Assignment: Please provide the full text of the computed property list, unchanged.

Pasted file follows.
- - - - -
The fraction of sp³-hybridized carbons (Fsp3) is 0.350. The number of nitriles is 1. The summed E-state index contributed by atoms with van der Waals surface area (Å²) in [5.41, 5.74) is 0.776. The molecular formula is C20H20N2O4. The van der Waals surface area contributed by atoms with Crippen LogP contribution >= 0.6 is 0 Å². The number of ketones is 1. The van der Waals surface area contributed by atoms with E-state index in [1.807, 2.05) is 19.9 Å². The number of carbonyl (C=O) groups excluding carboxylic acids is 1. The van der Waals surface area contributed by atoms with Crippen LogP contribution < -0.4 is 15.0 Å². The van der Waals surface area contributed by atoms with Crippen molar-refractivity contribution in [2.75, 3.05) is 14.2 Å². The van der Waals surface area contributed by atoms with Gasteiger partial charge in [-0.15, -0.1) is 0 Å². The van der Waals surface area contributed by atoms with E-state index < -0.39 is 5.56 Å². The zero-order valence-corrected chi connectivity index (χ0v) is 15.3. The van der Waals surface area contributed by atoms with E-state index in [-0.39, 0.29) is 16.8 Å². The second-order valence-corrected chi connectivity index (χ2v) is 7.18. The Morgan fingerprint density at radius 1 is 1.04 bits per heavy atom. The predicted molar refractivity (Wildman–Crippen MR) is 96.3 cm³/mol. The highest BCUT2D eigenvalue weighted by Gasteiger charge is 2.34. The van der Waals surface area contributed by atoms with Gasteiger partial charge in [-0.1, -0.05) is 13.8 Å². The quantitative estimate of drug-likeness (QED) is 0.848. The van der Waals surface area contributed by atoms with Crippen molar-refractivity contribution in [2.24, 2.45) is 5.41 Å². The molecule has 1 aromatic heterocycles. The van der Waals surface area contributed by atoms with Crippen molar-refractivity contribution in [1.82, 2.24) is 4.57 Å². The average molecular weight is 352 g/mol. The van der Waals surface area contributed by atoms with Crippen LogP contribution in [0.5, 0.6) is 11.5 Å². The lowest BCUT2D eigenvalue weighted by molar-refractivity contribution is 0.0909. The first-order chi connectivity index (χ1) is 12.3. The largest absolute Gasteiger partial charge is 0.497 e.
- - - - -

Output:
The fraction of sp³-hybridized carbons (Fsp3) is 0.350. The number of nitriles is 1. The summed E-state index contributed by atoms with van der Waals surface area (Å²) in [5.41, 5.74) is 0.776. The molecular formula is C20H20N2O4. The van der Waals surface area contributed by atoms with Crippen LogP contribution >= 0.6 is 0 Å². The number of ketones is 1. The van der Waals surface area contributed by atoms with E-state index in [1.807, 2.05) is 19.9 Å². The number of carbonyl (C=O) groups excluding carboxylic acids is 1. The van der Waals surface area contributed by atoms with Crippen LogP contribution < -0.4 is 15.0 Å². The van der Waals surface area contributed by atoms with Crippen molar-refractivity contribution in [2.75, 3.05) is 14.2 Å². The van der Waals surface area contributed by atoms with Gasteiger partial charge in [-0.15, -0.1) is 0 Å². The van der Waals surface area contributed by atoms with E-state index < -0.39 is 5.56 Å². The zero-order valence-corrected chi connectivity index (χ0v) is 15.3. The van der Waals surface area contributed by atoms with E-state index in [-0.39, 0.29) is 16.8 Å². The second-order valence-corrected chi connectivity index (χ2v) is 7.18. The Morgan fingerprint density at radius 1 is 1.04 bits per heavy atom. The predicted molar refractivity (Wildman–Crippen MR) is 96.3 cm³/mol. The highest BCUT2D eigenvalue weighted by Gasteiger charge is 2.34. The van der Waals surface area contributed by atoms with Gasteiger partial charge in [-0.1, -0.05) is 13.8 Å². The quantitative estimate of drug-likeness (QED) is 0.848. The van der Waals surface area contributed by atoms with Crippen molar-refractivity contribution in [2.24, 2.45) is 5.41 Å². The molecule has 1 aromatic heterocycles. The van der Waals surface area contributed by atoms with Crippen molar-refractivity contribution in [1.82, 2.24) is 4.57 Å². The average molecular weight is 352 g/mol. The van der Waals surface area contributed by atoms with Crippen LogP contribution in [0.5, 0.6) is 11.5 Å². The lowest BCUT2D eigenvalue weighted by molar-refractivity contribution is 0.0909. The first-order chi connectivity index (χ1) is 12.3. The largest absolute Gasteiger partial charge is 0.497 e.